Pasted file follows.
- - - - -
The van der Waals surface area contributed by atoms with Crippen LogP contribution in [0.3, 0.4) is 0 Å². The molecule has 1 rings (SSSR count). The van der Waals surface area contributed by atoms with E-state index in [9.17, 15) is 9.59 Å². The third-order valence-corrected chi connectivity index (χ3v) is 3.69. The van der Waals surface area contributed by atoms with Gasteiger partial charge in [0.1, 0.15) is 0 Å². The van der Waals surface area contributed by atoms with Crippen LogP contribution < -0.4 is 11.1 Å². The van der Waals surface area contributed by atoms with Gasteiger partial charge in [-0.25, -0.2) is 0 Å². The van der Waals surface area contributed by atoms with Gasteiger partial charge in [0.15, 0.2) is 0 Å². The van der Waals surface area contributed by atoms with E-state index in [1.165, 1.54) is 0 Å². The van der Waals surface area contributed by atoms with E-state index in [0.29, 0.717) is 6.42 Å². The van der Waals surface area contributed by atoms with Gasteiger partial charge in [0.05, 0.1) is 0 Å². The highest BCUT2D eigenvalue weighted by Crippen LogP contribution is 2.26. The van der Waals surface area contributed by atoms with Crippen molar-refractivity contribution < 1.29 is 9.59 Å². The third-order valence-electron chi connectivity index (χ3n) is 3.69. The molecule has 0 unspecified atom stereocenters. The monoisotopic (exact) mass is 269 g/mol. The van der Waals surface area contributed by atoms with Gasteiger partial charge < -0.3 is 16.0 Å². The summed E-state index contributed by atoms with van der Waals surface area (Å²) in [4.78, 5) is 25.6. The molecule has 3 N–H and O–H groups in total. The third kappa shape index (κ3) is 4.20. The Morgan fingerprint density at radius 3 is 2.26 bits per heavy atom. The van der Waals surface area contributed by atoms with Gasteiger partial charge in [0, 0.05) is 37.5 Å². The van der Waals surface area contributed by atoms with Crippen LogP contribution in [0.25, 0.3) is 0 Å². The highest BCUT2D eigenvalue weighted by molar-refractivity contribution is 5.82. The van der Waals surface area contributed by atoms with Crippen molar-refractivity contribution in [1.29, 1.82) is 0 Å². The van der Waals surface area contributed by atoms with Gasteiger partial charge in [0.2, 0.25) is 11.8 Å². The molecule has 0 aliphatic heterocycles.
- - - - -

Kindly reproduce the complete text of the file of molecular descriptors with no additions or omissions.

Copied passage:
The van der Waals surface area contributed by atoms with Crippen LogP contribution in [0.3, 0.4) is 0 Å². The molecule has 1 rings (SSSR count). The van der Waals surface area contributed by atoms with E-state index in [9.17, 15) is 9.59 Å². The third-order valence-corrected chi connectivity index (χ3v) is 3.69. The van der Waals surface area contributed by atoms with Gasteiger partial charge in [0.1, 0.15) is 0 Å². The van der Waals surface area contributed by atoms with Crippen LogP contribution < -0.4 is 11.1 Å². The van der Waals surface area contributed by atoms with Gasteiger partial charge in [-0.25, -0.2) is 0 Å². The van der Waals surface area contributed by atoms with Gasteiger partial charge in [0.15, 0.2) is 0 Å². The van der Waals surface area contributed by atoms with E-state index in [1.165, 1.54) is 0 Å². The van der Waals surface area contributed by atoms with E-state index in [0.29, 0.717) is 6.42 Å². The van der Waals surface area contributed by atoms with Gasteiger partial charge in [0.05, 0.1) is 0 Å². The highest BCUT2D eigenvalue weighted by Crippen LogP contribution is 2.26. The van der Waals surface area contributed by atoms with Crippen molar-refractivity contribution < 1.29 is 9.59 Å². The third-order valence-electron chi connectivity index (χ3n) is 3.69. The molecule has 0 unspecified atom stereocenters. The monoisotopic (exact) mass is 269 g/mol. The van der Waals surface area contributed by atoms with Gasteiger partial charge < -0.3 is 16.0 Å². The summed E-state index contributed by atoms with van der Waals surface area (Å²) in [4.78, 5) is 25.6. The molecule has 3 N–H and O–H groups in total. The third kappa shape index (κ3) is 4.20. The Morgan fingerprint density at radius 3 is 2.26 bits per heavy atom. The van der Waals surface area contributed by atoms with Gasteiger partial charge in [0, 0.05) is 37.5 Å². The van der Waals surface area contributed by atoms with Crippen LogP contribution in [0.25, 0.3) is 0 Å². The highest BCUT2D eigenvalue weighted by molar-refractivity contribution is 5.82. The van der Waals surface area contributed by atoms with Crippen molar-refractivity contribution in [1.29, 1.82) is 0 Å². The van der Waals surface area contributed by atoms with Gasteiger partial charge in [0.2, 0.25) is 11.8 Å². The molecule has 0 aliphatic heterocycles.